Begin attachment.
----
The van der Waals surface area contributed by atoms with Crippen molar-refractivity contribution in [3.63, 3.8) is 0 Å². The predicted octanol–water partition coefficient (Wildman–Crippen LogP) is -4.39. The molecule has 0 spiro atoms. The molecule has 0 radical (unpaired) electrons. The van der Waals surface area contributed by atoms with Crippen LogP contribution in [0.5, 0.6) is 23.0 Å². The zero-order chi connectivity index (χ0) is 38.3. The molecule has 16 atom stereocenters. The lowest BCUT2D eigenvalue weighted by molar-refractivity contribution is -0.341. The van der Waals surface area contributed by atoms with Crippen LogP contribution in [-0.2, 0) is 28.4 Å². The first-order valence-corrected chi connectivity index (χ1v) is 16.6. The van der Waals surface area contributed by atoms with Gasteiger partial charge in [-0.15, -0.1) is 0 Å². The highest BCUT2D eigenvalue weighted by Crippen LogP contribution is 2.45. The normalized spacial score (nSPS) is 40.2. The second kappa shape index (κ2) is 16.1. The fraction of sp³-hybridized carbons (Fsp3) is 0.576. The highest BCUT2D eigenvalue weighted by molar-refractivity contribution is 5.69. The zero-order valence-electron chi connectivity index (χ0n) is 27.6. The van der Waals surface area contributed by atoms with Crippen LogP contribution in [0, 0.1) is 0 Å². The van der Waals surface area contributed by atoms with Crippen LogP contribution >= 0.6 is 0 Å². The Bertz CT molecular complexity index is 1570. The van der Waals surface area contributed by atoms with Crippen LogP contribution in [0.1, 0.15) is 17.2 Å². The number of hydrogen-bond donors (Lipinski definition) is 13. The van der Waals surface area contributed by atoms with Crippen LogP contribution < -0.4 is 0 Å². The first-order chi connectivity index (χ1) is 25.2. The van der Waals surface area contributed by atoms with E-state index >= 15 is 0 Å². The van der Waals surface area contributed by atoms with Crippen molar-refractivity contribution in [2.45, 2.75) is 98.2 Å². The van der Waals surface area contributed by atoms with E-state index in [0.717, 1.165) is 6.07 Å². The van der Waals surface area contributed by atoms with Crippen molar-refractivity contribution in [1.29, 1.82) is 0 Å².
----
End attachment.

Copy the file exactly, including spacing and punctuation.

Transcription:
The van der Waals surface area contributed by atoms with Crippen molar-refractivity contribution in [3.63, 3.8) is 0 Å². The predicted octanol–water partition coefficient (Wildman–Crippen LogP) is -4.39. The molecule has 0 spiro atoms. The molecule has 0 radical (unpaired) electrons. The van der Waals surface area contributed by atoms with Crippen LogP contribution in [0.5, 0.6) is 23.0 Å². The zero-order chi connectivity index (χ0) is 38.3. The molecule has 16 atom stereocenters. The lowest BCUT2D eigenvalue weighted by molar-refractivity contribution is -0.341. The van der Waals surface area contributed by atoms with Crippen LogP contribution in [-0.2, 0) is 28.4 Å². The first-order valence-corrected chi connectivity index (χ1v) is 16.6. The van der Waals surface area contributed by atoms with Gasteiger partial charge in [-0.15, -0.1) is 0 Å². The highest BCUT2D eigenvalue weighted by Crippen LogP contribution is 2.45. The normalized spacial score (nSPS) is 40.2. The second kappa shape index (κ2) is 16.1. The fraction of sp³-hybridized carbons (Fsp3) is 0.576. The highest BCUT2D eigenvalue weighted by molar-refractivity contribution is 5.69. The zero-order valence-electron chi connectivity index (χ0n) is 27.6. The van der Waals surface area contributed by atoms with Crippen LogP contribution in [0, 0.1) is 0 Å². The van der Waals surface area contributed by atoms with Crippen LogP contribution >= 0.6 is 0 Å². The Bertz CT molecular complexity index is 1570. The van der Waals surface area contributed by atoms with Crippen LogP contribution in [0.1, 0.15) is 17.2 Å². The number of hydrogen-bond donors (Lipinski definition) is 13. The van der Waals surface area contributed by atoms with Crippen LogP contribution < -0.4 is 0 Å². The first-order chi connectivity index (χ1) is 25.2. The van der Waals surface area contributed by atoms with E-state index >= 15 is 0 Å². The van der Waals surface area contributed by atoms with Crippen molar-refractivity contribution in [2.45, 2.75) is 98.2 Å². The van der Waals surface area contributed by atoms with E-state index in [0.717, 1.165) is 6.07 Å². The van der Waals surface area contributed by atoms with Crippen molar-refractivity contribution in [1.29, 1.82) is 0 Å².